I’m currently exploring logic programming as defined in the LogicT.pdf paper. There is a package purescriptlogic that implements some parts but it is undocumented so I thought I’d use the opportunity to document it while I’m learning. I’ve made some PRs to the package but the author hasn’t responded yet. If He doesn’t respond in a week I’m going to create a new package and try to implement the paper fully if I can.
Anyway I wanted to get some feedback on the main readme in my PR and also any wisdom or experience you can share with logic programming. Here is the contents of the readme:
Logic programming in PureScript
Based on the paper Backtracking, Interleaving, and TerminatingMonad Transformers and the similair Haskell package logict.

empty
is a failed computation 
pure
is a successful computation 
<>
andinterleave
is disjunction of goals 
>>=
and>>
is conjunction of goals
Basic usage
The MonadLogic
type class represents nondeterministic computations.
Logic program with four successful solutions; 10
, 20
, 30
and 41
:
logicNumber :: forall m. MonadLogic m => m Int
logicNumber = pure 10 <> pure 20 <> pure 30 <> pure 41
Logic program with four successful solutions; 11
, 21
, 31
and 42
:
logicNumberSucc :: forall m. MonadLogic m => m Int
logicNumberSucc = logicNumber >>= \i > pure (i + 1)
Logic program resulting in only even integers as valid solutions:
logicEven :: forall m. MonadLogic m => Int > m Int
logicEven i = do
guard (i `mod` 2 == 0)
pure i
A logic program that filters out even integers, multiplies them with 100
. If there are no even integers, the computation succeeds with 1337
:
logicSoftCut :: forall m. MonadLogic m => m Int > m Int
logicSoftCut xs = do
ifte (xs >>= logicEven)
(\i > pure (i * 100))
(pure 1337)
ifte
represents the logic programming paradigm “negation as finite failure”, which performs a logical computation when some other computation fails.
Fair disjunction
Consider the everyOtherInt
computation, it contains infinite solutions:
everyOtherInt :: forall m. MonadLogic m => Int > m Int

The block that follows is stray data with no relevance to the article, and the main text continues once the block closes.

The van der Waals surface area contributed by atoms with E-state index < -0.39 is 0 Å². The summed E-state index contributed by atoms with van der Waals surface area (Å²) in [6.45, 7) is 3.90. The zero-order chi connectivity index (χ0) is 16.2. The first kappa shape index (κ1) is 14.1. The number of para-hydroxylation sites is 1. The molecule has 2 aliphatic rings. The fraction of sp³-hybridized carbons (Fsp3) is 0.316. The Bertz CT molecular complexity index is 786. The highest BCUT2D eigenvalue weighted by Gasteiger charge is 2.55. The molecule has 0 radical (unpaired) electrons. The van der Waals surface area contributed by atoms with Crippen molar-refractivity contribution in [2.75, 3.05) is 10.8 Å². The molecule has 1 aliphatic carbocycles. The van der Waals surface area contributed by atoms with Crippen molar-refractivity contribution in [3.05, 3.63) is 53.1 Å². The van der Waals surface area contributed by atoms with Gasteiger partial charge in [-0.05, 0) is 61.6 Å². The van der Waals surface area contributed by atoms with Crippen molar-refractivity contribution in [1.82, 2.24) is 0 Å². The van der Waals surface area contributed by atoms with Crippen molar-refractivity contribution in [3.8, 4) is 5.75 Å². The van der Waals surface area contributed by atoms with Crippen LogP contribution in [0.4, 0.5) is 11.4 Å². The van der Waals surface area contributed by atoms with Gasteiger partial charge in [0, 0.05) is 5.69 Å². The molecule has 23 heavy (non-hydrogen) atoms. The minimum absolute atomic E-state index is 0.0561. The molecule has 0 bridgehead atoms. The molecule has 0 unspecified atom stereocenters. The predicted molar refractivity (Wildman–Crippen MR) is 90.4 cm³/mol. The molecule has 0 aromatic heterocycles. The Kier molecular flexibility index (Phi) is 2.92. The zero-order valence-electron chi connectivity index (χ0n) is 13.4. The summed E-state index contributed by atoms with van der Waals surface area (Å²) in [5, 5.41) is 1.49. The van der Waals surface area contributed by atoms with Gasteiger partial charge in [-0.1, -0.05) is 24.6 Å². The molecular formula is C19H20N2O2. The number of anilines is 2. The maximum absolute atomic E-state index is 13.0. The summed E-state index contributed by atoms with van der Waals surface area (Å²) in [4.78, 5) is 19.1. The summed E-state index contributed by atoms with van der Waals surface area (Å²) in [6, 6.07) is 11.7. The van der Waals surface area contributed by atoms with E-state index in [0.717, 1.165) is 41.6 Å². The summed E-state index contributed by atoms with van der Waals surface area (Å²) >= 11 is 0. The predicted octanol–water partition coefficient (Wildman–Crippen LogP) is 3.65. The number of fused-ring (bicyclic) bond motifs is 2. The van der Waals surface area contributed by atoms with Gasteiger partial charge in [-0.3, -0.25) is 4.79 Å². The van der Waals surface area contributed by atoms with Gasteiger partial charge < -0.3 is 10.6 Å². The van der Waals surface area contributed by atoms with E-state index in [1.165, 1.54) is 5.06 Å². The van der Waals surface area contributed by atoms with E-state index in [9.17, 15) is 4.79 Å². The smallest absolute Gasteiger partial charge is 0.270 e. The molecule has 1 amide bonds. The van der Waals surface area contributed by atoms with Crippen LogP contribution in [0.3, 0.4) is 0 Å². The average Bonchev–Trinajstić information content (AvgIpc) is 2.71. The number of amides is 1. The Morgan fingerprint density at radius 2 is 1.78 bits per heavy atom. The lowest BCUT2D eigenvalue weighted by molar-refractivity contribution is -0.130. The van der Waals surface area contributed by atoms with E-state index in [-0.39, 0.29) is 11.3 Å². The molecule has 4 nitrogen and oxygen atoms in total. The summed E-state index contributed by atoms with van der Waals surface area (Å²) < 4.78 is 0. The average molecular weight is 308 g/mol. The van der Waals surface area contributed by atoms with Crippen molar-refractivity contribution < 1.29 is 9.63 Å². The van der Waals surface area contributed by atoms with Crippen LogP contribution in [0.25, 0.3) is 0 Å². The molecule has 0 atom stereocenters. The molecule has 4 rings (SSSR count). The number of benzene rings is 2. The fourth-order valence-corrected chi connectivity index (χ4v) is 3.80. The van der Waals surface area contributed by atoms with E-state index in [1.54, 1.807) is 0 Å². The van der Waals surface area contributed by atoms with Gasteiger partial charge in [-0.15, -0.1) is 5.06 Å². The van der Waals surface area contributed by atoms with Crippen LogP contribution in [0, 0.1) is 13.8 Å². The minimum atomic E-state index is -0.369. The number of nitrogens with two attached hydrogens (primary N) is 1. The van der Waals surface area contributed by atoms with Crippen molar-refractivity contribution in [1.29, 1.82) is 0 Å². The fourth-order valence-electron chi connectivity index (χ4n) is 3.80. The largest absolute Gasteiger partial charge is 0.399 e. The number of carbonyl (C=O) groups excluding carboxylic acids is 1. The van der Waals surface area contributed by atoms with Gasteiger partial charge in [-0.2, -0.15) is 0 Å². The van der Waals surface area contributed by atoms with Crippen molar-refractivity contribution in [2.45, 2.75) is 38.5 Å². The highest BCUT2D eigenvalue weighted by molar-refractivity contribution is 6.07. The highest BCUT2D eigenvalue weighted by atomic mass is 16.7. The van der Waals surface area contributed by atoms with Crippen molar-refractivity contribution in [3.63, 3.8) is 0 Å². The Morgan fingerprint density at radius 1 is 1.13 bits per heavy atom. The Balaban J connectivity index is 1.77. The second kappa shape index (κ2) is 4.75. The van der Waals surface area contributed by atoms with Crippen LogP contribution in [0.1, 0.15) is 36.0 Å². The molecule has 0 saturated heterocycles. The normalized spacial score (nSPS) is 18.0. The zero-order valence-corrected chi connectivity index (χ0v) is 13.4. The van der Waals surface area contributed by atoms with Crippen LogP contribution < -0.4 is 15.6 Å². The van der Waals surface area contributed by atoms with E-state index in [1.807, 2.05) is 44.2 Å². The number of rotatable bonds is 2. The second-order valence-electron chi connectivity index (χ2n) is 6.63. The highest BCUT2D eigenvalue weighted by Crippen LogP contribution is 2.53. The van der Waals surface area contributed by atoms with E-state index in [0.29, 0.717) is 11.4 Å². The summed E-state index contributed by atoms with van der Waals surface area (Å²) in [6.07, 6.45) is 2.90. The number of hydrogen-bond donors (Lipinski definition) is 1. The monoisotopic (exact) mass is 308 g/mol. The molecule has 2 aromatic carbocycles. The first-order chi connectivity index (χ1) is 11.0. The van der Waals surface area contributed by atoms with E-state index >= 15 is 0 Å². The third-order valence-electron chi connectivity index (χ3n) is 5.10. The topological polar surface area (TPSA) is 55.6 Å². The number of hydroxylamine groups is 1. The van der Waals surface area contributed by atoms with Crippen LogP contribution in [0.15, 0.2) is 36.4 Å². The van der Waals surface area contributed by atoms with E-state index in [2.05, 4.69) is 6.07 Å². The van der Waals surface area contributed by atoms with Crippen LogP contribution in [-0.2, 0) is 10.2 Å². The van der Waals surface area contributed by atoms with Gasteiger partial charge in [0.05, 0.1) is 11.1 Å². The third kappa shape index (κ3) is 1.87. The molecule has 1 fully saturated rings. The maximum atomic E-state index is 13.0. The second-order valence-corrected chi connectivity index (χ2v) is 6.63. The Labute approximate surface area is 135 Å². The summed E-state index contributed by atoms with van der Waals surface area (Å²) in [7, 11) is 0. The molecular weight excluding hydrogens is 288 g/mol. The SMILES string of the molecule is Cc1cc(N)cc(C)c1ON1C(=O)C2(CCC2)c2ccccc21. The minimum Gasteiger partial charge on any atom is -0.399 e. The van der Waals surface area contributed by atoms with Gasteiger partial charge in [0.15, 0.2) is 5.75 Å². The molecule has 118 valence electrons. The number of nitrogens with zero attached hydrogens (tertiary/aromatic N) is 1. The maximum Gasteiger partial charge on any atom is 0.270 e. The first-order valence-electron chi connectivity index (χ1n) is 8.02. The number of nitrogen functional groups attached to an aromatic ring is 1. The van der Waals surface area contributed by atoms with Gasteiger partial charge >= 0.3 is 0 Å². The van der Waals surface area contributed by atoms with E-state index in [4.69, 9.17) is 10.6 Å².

everyOtherInt = pure >=> \i > pure i <> everyOtherInt (i + 2)
Note: This could in theory be simplified but PureScript is strict so pure >=>
allows lazy data structures to defer evaluation lest we run out of memory.
oddIntegers :: forall m. MonadLogic m => m Int
oddIntegers = everyOtherInt 1
evenIntegers :: forall m. MonadLogic m => m Int
evenIntegers = (oddIntegers <> pure 2) >>= logicEven
evenIntegers
should in theory succeed with 2
but since oddIntegers
is infinite the computation diverges.
interleave
is a “fair” version of <>
that interleaves solutions in two computations. This is important when one computation is potentially infinite.
evenIntegers :: forall m. MonadLogic m => m Int
evenIntegers = (oddIntegers `interleave` pure 2) >>= logicEven
evenIntegers
now succeeds with 2
.
Fair conjunction
Consider the integers
computation, it contains infinite solutions:
integers :: forall m. MonadLogic m => m Int
integers = (pure 1 <> pure 2) >>= everyOtherInt
The following computation diverges because all even integers are followed by all odd integers:
evenIntegers :: forall m. MonadLogic m => m Int
evenIntegers = integers >>= logicEven
>>
is a “fair” version of >>=
that interleaves resulting solutions.
integers :: forall m. MonadLogic m => m Int
integers = (pure 1 <> pure 2) >> everyOtherInt
evenIntegers :: forall m. MonadLogic m => m Int
evenIntegers = integers >>= logicEven
evenIntegers
now succeeds with even integers.
Full example: Primes
A program that prints the first ten primes to the console:
module Ex.Primes where
import Prelude
import Control.Monad.List.Trans as ListT
import Control.Monad.Logic.Class (class MonadLogic)
import Control.Monad.Logic.Class as Logic
import Control.MonadZero (empty, guard, (<>))
import Effect (Effect)
import Effect.Class.Console (logShow)
integers :: forall m. MonadLogic m => Int > m Int
integers = pure >=> \i > pure i <> integers (i + 1)
range :: forall m. MonadLogic m => Int > Int > m Int
range start stop =
if start > stop then
empty
else
pure start >>= \i > pure i <> range (i + 1) stop
divisors :: forall m. MonadLogic m => Int > m Int
divisors n = do
d < range 2 (n  1)
guard $ n `mod` d == 0
pure d
primes :: forall m. MonadLogic m => m Int
primes = do
n < integers 2
Logic.ifte (Logic.once $ divisors n)
(const empty)
(pure n)
main :: Effect Unit
main = ListT.runListTRec $ ListT.take 10 $ logShow =<< primes
once
is a control structure to prune results. We don’t care about the divisors themselves, only that if there is at least one then n
is not a prime. Calculating the rest of the divisors is wasteful so if we can stop the computation that’s useful as a performance optimization.